Tissue plasminogen activator-containing polyurethane surfaces for fibrinolytic activity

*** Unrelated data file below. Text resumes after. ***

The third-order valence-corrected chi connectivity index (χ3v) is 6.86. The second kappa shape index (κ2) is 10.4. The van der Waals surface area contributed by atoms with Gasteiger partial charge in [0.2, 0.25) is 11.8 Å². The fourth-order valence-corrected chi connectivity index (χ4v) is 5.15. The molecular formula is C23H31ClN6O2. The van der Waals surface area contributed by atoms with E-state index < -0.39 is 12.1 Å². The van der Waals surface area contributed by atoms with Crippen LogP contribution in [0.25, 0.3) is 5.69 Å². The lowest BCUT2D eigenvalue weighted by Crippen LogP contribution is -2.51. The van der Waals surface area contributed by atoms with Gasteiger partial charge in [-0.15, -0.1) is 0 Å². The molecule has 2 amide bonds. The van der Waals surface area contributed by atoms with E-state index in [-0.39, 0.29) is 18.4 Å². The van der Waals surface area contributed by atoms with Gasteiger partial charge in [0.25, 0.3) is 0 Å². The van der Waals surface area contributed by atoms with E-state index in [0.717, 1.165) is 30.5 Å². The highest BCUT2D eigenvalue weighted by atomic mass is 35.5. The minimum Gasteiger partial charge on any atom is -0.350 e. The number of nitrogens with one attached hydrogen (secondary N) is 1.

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With the aim of minimizing thrombus formation in blood-contacting devices, tissue plasminogen activator (t-PA)-containing polyurethane (PU) materials have been developed. Cationic PU surfaces were prepared by grafting poly(dimethylaminoethyl methacrylate) and quaternizing the tertiary amino groups with iodomethane or 1,6-diiodohexane or α,α'-dichloro-p-xylene. The surfaces were characterized by water contact angles and X-ray photoelectron spectroscopy. The materials (PU-CH(3)I, PU-I(CH(2))(6)I, PU-Cl) were treated with t-PA in Tris-buffered saline (pH 9.0) to give t-PA-loaded PU surfaces. The t-PA content of the surfaces was determined using radiolabeled t-PA. The quantities of t-PA taken up by the cationic surfaces were significantly greater than on the unmodified PU: approximately 14-fold greater for PU-Cl, 10-fold for PU-CH(3)I and 13-fold for PU-I(CH(2))(6)I. The activity of the bound t-PA, as measured by a plasma clotting-dissolution assay and a chromogenic substrate assay, was similar to that of normal, unbound t-PA. Release of t-PA from these materials in contact with plasma was measured using the labeled protein and was found to be the most rapid on the PU-CH(3)I material. This approach may have potential for the development of surfaces which can lyse clots that begin to form on them.
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